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Dr. Bennett Lorber, Chief of Section of Infectious Diseases Dr. Thomas Fekete in the laboratory Section of Infectious Diseases faculty and residents

department of medicine

section of infectious diseases

Residency Elective


Most residents at Temple spend one or more blocks during their residency on the Infectious Diseases (ID) elective. The goal for most residents is to become more adept at the diagnosis and management of infectious diseases. In particular, residents wish to acquire a greater familiarity with antimicrobial therapy. Our goal for the residents certainly includes this basic concept but expands it to include an appreciation for the conceptual framework of infectious diseases and their interaction with other medical and psychosocial situations. We also wish to teach the principles regarding the natural history of diseases, their complications and epidemiology and new areas in the field of infectious diseases. In addition to these focused didactic goals, we envision that residents taking the elective will also learn at least a little bit about microbiology, infection control, medical history and medical economics. Finally, we want to provide numerous opportunities for residents to develop expertise in assessing the medical literature and being comfortable with understanding the basics of clinical research and how to interpret journal articles.

The elective has numerous aspects, but it should not be overly burdensome to meet all of our requirements. There is no expectation of weekend call, and there are limited evening hours. We do have a busy schedule of lectures and seminars and we encourage all residents to attend all of these sessions unless there is a compelling reason to miss them. Student, resident, fellow and attending talks begin at 8:30 a.m. daily. These are usually completed by 9:30 a.m. While there may be a few days without formal talks, it is advisable to be in the office (Parkinson Pavilion, Suite 500) at 8:30 a.m. every day. This will also allow for the smoothest possible start to the day and to hand out early consults. On Tuesdays we usually have follow-up rounds at 10:15 a.m. in the Section conference room. At this session, we discuss the most interesting and challenging cases with all the faculty, fellows, residents and students. There is no prior preparation needed for this session unless one of the patients happens to be one who you are following. If so, you are expected to be able to give a brief, cogent presentation. In addition, we have Microbiology laboratory rounds at 11:40 a.m. each Monday, Thursday and Friday. These rounds last for 20 minutes and cover a variety of topics related to microbiology and laboratory medicine. No preparation is needed for these rounds.

There are two sessions for which you will be asked to prepare things in advance. Each Friday we have a case management conference where each student and resident is assigned an article. On Friday morning you are expected to give a brief analysis of the article and a critique (no more than 5 minutes total). Also, we ask you to give one talk of about 25 to 35 minutes in length. This should be a fresh topic (not an old morning report) with references. If you would like to provide a handout, that would be fine too. The topic should be in the form of a question to which you will provide an answer or an explanation as to why there is no easy answer.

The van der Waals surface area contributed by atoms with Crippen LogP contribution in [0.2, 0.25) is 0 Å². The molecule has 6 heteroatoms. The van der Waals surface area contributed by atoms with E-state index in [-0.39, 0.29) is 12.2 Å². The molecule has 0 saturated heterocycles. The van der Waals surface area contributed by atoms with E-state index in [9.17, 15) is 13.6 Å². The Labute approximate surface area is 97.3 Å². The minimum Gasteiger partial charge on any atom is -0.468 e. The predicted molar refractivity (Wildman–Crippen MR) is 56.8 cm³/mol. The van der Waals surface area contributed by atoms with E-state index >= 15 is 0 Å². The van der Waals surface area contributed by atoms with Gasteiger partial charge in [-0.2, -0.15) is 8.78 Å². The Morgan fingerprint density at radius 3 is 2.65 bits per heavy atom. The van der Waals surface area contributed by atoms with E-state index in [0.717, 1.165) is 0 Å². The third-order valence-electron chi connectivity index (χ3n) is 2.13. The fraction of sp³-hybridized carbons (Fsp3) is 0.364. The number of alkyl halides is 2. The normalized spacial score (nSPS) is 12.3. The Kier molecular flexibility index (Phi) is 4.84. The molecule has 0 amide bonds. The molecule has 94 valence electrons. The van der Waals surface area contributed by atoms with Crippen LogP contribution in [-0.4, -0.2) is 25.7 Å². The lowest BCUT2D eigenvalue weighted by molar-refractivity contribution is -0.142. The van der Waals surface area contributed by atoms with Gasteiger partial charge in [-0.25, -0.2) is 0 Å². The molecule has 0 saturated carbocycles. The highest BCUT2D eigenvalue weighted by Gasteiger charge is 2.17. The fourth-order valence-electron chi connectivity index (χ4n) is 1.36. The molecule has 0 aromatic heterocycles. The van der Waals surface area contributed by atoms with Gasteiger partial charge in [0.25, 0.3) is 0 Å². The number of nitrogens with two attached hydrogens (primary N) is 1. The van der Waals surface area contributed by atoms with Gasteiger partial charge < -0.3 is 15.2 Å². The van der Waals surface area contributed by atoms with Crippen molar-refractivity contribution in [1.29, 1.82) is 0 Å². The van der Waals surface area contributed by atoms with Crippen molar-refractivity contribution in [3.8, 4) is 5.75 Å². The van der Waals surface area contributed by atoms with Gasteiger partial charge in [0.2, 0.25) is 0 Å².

The clinical responsibilities for residents on the ID elective are straightforward. Consultations are called in all day, and you will be asked to see one (or sometimes two) new patients a day. After you see the patient and have a chance to review old records, labs, etc., you will be asked to write the clinical part of the consultation. This should take up no more than 3/4 of the consultation sheet. During afternoon rounds, you will be asked to present the case to the group. Perhaps the most important part of the experience is the follow-up over the next several days. You will be asked to be the liaison between the ID attending and the team with regard to your patients. You will write the notes and contact the residents regarding recommendations. Anything that interferes with the continuity of care poses potential problems for teaching. The Department of Medicine will make every effort to avoid pulling residents from this elective to cover other services. If you are unable to come to rounds because of a time conflict, please let us know in advance so that we can review your patient with you. And it is equally important to let us know about any days when you will not be present such as for vacation, interviews, etc.

Feedback is important to us. We will try hard to give immediate feedback regarding presentations, recommendations etc. In addition, we will try to give separate private feedback sessions to each resident. We take seriously our obligation to give you meaningful criticism and evaluation. So at the end of the block, we will write a complete evaluation for the department. When it is possible, we would like to go over it with you and have you sign it. We would also appreciate any feedback you have regarding any and all aspects of the elective. We will try to provide whatever you need in terms of articles, photocopying, computers and fax machines. We would also like to offer any kind of career advice in regard to primary care or specialty selection (even for careers that do not, for some odd reason, include an emphasis in Infectious Diseases).